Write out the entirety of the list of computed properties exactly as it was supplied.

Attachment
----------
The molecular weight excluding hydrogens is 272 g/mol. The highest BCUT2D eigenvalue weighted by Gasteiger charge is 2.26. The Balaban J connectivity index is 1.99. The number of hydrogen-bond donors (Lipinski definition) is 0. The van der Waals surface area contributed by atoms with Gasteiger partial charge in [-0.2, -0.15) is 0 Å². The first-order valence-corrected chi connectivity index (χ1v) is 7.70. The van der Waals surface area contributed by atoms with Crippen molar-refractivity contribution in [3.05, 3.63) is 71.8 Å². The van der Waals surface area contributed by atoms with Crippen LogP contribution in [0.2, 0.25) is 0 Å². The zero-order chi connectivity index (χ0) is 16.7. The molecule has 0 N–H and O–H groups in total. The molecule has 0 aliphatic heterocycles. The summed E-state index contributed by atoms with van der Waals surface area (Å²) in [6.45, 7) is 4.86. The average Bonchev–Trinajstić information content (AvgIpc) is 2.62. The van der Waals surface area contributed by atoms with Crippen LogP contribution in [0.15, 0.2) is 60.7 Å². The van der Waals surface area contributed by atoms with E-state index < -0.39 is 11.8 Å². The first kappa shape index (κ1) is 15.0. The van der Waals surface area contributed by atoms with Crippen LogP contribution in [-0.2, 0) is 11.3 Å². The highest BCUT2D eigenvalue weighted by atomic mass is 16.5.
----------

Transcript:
The molecular weight excluding hydrogens is 272 g/mol. The highest BCUT2D eigenvalue weighted by Gasteiger charge is 2.26. The Balaban J connectivity index is 1.99. The number of hydrogen-bond donors (Lipinski definition) is 0. The van der Waals surface area contributed by atoms with Gasteiger partial charge in [-0.2, -0.15) is 0 Å². The first-order valence-corrected chi connectivity index (χ1v) is 7.70. The van der Waals surface area contributed by atoms with Crippen molar-refractivity contribution in [3.05, 3.63) is 71.8 Å². The van der Waals surface area contributed by atoms with Crippen LogP contribution in [0.2, 0.25) is 0 Å². The zero-order chi connectivity index (χ0) is 16.7. The molecule has 0 N–H and O–H groups in total. The molecule has 0 aliphatic heterocycles. The summed E-state index contributed by atoms with van der Waals surface area (Å²) in [6.45, 7) is 4.86. The average Bonchev–Trinajstić information content (AvgIpc) is 2.62. The van der Waals surface area contributed by atoms with Crippen LogP contribution in [0.15, 0.2) is 60.7 Å². The van der Waals surface area contributed by atoms with E-state index < -0.39 is 11.8 Å². The first kappa shape index (κ1) is 15.0. The van der Waals surface area contributed by atoms with Crippen LogP contribution in [-0.2, 0) is 11.3 Å². The highest BCUT2D eigenvalue weighted by atomic mass is 16.5.